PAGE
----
Dievole's blog

Corkscrew: the best wine openers and how to use them correctly

Have you ever tried to open a bottle of wine using the classic winged corkscrew in front of a wine-connoisseur? If you have, I imagine you can still remember the look of disgust on their face!

Jokes aside, I felt the need to write about this this because if there’s one thing that differentiates a wine-lover from a mere wine-drinker it’s the wine opener they have. The former will always have a professional model to hand, the latter will most likely have the classic home type with “arms”, a bit like wings, and a bottle opener ring at the top.

But let’s look in detail at which corkscrews are most popular in our homes and what are their main pros and cons.

Most common model of wine opener: from the “winged” bottle opener to the t-shaped spiral corkscrew

We’ll start by talking about the corkscrew that everyone has in our homes, or at least did in the past: the classic “winged” corkscrew. As a wine-lover and sommelier, I no longer have any of these at home, as these are not a tool suited for opening a bottle completely safely. Although I’m not saying it’s a dangerous tool for us, when I say safety I actually mean the “safety” of the wine. You can use these to open young wine for quick drinking, but for great wines that have been improving in the bottle for years, using one of these could be a grave error as you risk irreparably damaging the cork and therefore, the wine.

Using them is very simple: insert the so-called worm (screw) into the cork and screw it in by turning the bottle opener ring. The more the screw goes in, the more the “arms” rise. Then, lower the arms and gently remove the cork, taking care not to pierce it. And that’s it!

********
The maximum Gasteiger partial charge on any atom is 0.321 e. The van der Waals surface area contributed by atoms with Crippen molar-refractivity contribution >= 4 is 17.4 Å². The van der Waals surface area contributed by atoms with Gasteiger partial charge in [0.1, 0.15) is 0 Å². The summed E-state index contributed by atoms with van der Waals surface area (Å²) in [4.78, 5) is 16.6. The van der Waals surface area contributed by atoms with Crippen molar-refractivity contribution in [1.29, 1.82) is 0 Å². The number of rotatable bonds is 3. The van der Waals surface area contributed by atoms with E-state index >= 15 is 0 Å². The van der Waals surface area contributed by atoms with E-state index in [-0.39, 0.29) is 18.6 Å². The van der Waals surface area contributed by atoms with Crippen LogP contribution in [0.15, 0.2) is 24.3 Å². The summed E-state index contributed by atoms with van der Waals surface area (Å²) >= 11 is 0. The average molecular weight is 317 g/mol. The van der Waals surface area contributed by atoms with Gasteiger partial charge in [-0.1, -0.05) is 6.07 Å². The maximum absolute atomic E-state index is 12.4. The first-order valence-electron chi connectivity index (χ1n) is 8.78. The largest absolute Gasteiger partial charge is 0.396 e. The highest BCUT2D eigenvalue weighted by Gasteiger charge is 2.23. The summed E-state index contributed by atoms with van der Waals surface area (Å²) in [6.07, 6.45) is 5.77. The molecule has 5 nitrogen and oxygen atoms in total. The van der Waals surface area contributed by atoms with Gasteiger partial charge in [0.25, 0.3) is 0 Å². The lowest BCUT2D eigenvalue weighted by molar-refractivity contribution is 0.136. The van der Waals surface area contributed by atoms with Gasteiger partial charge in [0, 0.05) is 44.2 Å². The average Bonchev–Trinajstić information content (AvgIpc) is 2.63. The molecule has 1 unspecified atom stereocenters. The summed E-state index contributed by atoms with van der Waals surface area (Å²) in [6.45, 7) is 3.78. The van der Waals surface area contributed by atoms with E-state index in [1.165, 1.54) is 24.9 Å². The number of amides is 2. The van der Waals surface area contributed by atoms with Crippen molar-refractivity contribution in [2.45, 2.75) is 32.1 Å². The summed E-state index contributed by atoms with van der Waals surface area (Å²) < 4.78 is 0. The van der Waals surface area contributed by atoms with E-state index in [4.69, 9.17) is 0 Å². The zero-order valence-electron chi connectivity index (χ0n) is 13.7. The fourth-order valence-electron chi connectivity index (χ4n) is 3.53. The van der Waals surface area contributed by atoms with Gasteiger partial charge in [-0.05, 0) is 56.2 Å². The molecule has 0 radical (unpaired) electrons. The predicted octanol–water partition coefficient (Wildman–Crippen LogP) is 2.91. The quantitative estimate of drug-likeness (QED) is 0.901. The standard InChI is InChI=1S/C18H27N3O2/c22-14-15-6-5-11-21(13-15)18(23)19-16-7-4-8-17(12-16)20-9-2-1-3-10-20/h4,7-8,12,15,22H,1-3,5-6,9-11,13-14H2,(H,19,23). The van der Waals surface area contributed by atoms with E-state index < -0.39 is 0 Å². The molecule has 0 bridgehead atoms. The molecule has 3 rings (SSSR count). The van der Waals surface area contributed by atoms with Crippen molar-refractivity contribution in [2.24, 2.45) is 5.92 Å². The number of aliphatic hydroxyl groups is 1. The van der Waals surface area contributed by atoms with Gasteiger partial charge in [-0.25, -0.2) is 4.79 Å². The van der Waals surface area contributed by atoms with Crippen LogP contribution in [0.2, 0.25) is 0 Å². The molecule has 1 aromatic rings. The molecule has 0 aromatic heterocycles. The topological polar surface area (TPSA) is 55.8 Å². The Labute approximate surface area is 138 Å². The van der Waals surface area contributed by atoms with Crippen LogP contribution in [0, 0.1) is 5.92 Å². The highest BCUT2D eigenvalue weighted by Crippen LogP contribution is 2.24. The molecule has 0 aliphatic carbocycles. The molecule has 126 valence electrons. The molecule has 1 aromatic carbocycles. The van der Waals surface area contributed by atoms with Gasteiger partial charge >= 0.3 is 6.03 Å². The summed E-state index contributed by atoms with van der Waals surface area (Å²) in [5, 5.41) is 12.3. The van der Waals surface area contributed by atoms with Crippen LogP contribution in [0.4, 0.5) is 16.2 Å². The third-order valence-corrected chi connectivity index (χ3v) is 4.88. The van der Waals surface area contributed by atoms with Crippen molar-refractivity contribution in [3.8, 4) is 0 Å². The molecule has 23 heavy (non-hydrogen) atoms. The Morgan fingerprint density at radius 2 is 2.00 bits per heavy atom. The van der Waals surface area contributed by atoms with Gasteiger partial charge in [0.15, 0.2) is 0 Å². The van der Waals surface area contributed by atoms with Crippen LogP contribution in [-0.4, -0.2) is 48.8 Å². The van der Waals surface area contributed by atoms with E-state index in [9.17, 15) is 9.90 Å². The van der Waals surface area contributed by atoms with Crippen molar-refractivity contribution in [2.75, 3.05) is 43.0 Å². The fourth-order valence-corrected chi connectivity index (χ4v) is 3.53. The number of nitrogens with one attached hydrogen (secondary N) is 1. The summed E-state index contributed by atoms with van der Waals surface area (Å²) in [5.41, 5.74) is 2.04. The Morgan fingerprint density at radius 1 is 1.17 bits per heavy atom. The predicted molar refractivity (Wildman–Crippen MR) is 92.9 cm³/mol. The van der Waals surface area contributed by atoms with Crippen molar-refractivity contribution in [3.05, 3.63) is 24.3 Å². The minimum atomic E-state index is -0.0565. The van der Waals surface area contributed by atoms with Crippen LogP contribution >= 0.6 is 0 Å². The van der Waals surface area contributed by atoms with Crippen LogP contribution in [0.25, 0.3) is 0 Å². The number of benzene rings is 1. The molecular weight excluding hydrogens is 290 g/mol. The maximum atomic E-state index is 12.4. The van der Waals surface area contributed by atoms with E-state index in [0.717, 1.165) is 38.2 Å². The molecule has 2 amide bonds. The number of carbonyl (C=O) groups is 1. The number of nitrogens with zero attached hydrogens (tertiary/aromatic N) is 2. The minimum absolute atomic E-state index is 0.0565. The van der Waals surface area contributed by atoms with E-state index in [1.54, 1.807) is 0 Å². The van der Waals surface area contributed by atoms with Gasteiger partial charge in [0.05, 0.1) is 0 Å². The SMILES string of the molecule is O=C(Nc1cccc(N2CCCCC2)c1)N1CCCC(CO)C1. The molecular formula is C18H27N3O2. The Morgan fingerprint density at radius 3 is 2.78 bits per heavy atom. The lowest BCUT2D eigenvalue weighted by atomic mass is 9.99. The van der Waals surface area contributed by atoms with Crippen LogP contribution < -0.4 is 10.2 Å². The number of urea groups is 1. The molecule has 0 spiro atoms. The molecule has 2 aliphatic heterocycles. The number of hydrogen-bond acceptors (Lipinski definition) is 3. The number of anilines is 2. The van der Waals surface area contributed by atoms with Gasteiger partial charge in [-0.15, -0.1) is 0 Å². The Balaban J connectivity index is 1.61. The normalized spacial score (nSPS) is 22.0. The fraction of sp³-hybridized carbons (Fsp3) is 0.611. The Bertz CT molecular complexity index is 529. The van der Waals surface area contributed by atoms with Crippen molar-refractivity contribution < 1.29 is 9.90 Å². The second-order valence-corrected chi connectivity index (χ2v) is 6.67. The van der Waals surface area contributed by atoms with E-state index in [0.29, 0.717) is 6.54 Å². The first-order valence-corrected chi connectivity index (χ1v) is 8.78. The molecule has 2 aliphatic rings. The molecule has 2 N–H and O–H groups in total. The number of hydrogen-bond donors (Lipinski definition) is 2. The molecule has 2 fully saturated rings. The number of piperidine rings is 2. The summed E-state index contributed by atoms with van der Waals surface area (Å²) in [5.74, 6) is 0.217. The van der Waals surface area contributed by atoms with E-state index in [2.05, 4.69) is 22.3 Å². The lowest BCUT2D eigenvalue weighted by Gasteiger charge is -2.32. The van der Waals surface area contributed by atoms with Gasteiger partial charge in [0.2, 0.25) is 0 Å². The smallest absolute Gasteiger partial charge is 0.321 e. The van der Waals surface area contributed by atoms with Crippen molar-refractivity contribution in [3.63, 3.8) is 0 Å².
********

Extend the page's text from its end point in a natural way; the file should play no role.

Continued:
Another very popular model of corkscrew is the traditional T-shaped spiral corkscrew, sometimes called the French name tire bouchon.

Even more simple than the previous – given that it is made up of just the handle and the classic spiral or worm screw – it is actually more difficult to use if you aren’t used to it. In fact, opening a bottle with this model of corkscrew requires the use of not only your hand and arm muscles but also your shoulder, back and even your leg muscles.

 

Professional corkscrews: the sommeliers’ tools/waiter’s friend

For the true lovers or professionals in the wine industry – whether you’re an oenologist, manufacturer or sommelier – there is no corkscrew other than the professional one, that being the one used by sommeliers, that is recognised for its simplicity, pocketable size and entirely metal body, sometimes with a wooden or plastic handle. It is made up of:

  • The blade – hidden in the body of the bottle opener which can be extracted thanks to a retractable mechanism – used to cut the seal of the wine bottle. According to the rules of being a sommelier, the cut must be made under the rim, i.e. the highest part at the top of the bottle neck, and once removed, the seal must be lace on a special plate;
  • The worm, or rather the part that you insert into the cork to extract it with some light pressure from your right hand;
  • The lever is the part of the bottle opener that is used to extract the cork from the bottle neck. How? The suitable support ledge is placed on the neck of the bottle and levered to extract the cork with a careful but firm movement.

Now that you know about all of the main types of corkscrew, their pros and cons and how to use them correctly, you just need to practice by opening several bottles of wine, such as those suggested by Dievole.